Election Monitor Publisher, Abiodun Ajijola, presenting some copies of Election Monitor Newsletter to INEC Chairman, Professor Attahiru Jega
The Chairman of the Independent National Electoral Commission (INEC), Professor Attahiru Jega recently came up with the idea of holding all elections in the country on the same day. “I think that in the future, not 2015, elections should be held in same day in line with global practices and Nigeria should move in that direction in the future. Staggered elections are not cost effective and it is not cost efficient and it is expensive,” Clearly, INEC recognises that staggering the General elections may continue at least as far as the 2015 general elections are concerned. There are administrative hurdles associated with conducting the national assembly, state houses of assembly, gubernatorial and presidential elections in one day. For example the key difference between a staggered and single day election administratively is the complexity of the ballot paper.
However, Kenya and Ghana also have higher adult literacy rates than Nigeria, but have much smaller population densities. This means that they will find it easier to run elections in a single day because of fewer people to administer at the polling units, fewer polling units and more literate people to vote.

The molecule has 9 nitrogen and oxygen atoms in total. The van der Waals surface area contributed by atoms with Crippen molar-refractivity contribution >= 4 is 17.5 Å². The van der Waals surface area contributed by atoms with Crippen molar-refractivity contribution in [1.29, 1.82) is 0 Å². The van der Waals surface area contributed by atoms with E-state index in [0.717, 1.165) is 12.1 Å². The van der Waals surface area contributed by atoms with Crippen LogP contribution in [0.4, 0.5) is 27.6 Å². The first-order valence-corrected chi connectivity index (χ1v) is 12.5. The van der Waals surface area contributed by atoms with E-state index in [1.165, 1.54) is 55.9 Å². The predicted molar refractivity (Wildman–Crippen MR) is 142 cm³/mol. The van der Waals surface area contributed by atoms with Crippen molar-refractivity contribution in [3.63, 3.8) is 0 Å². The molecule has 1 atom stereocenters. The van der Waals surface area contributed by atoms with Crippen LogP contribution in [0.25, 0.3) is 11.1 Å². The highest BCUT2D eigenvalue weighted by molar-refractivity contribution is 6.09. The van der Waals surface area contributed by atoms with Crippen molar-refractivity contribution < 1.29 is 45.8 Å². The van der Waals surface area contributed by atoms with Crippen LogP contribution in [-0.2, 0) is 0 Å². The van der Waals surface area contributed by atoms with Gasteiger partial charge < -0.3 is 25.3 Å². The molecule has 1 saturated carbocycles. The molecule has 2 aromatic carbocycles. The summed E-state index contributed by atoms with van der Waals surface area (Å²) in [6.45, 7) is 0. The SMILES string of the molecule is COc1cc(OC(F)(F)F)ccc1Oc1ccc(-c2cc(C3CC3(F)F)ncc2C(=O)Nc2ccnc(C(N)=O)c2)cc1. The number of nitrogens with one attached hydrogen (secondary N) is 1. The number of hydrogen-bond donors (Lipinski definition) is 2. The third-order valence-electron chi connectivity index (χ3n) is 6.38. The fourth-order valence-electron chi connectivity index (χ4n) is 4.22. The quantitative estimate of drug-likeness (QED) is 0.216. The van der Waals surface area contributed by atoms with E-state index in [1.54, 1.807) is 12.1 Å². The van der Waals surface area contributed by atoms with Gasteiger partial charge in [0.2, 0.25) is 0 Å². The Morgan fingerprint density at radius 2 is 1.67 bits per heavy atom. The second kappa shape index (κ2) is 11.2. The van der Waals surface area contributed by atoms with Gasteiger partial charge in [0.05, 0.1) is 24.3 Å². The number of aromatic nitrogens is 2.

Sudan is the only country here with a lower adult literacy rate than Nigeria, but also with the lowest population density. The very low population density is highly favourable for Sudan’s single general elections but it must be noted that the elections were carried out in four consecutive days.
In summary, this means that Nigeria may face significant challenges with successfully implementing single day general elections because of its huge population density which will make polling units difficult to administer (with 120,000 polling units, 613 people are on average in each PU) and the country’s low adult literacy rate will also compound issues with voters likely getting confused and frustrated. For this reason 2015 may be too early to commence single day general elections in Nigeria although a pilot run covering about 6 locations, one in each geopolitical zone should be experimented.